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The Impact of World War Two on British Cinema »

James Clarke | Tuesday December 03, 2013

Categories: A Level, OCR A Level, OCR AS, Analysis, Film Analysis, Film History, Cinema in Context, Film Industry, Censorship & Regulation, Copyright & Licensing, Film Distribution, Film Marketing, Film Publicity, Film Promotion, Production Companies, Films & Case Studies, Non-Hollywood Films, In Which We Serve, The Life and Death of Colonel Blimp, Genres & Case Studies, Drama, Romance, War, Hot Entries, Key Concepts, Audience, Film Language, Representation

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World War Two impacted ferociously on Great Britain: cities were attacked by German bombers, air battles were fought and daily life was severely tested over the six years of conflict. It’s understandable though, if the war seems a long, long time ago to you. Cinema, however, offers us a meaningful way to reconnect with, and reflect on the event and to develop a sense of the relationship between World War Two and British cinema. Attendance at cinemas was acutely influenced by the war and, perhaps most interestingly, in terms of the kinds of film...

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Spectatorship and Early Cinema Before 1917 »

James Clarke | Saturday November 30, 2013

Categories: A Level, OCR A Level, OCR A2, OCR AS, WJEC A Level, WJEC A2, FM4, Section B: Spectatorship Topics, Analysis, Film Analysis, Film History, Cinema in Context, Film Industry, Censorship & Regulation, Copyright & Licensing, Film Distribution, Film Marketing, Film Publicity, Film Promotion, Production Companies, Hot Entries, Key Concepts, Audience, Film Language, Representation, Theory, Spectatorship Theory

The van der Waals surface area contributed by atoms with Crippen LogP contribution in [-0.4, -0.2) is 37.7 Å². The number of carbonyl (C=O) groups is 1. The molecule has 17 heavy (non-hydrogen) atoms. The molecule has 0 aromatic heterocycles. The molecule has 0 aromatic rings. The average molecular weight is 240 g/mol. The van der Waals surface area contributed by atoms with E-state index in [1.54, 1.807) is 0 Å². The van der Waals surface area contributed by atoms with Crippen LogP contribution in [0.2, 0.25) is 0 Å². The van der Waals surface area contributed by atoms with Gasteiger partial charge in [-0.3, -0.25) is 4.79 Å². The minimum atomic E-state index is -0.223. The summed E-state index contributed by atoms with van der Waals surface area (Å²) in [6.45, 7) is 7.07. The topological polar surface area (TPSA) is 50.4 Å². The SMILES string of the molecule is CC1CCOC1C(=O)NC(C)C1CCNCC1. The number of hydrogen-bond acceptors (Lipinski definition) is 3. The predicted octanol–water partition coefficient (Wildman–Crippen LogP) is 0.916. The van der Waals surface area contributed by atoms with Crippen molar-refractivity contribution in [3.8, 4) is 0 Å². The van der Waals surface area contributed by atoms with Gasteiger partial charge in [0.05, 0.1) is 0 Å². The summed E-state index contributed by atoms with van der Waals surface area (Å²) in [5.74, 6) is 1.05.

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Cinema is now nearly 120 years old and it’s a magnificently broad, deep, complex and exciting subject.

It’s understandably easy to think that the way films are now is how they have always been, in terms of their technology and particularly how they organize (tell) their stories. However, this isn’t the case and so it’s important for us to be aware that all forms of cultural expression evolve across time and that they are subject to many influences, intended or not. Understanding how cinema began might, in fact, give us some feeling for...

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Developments in 21st Century Cinema and Film (2000-Present) »

James Clarke | Wednesday November 27, 2013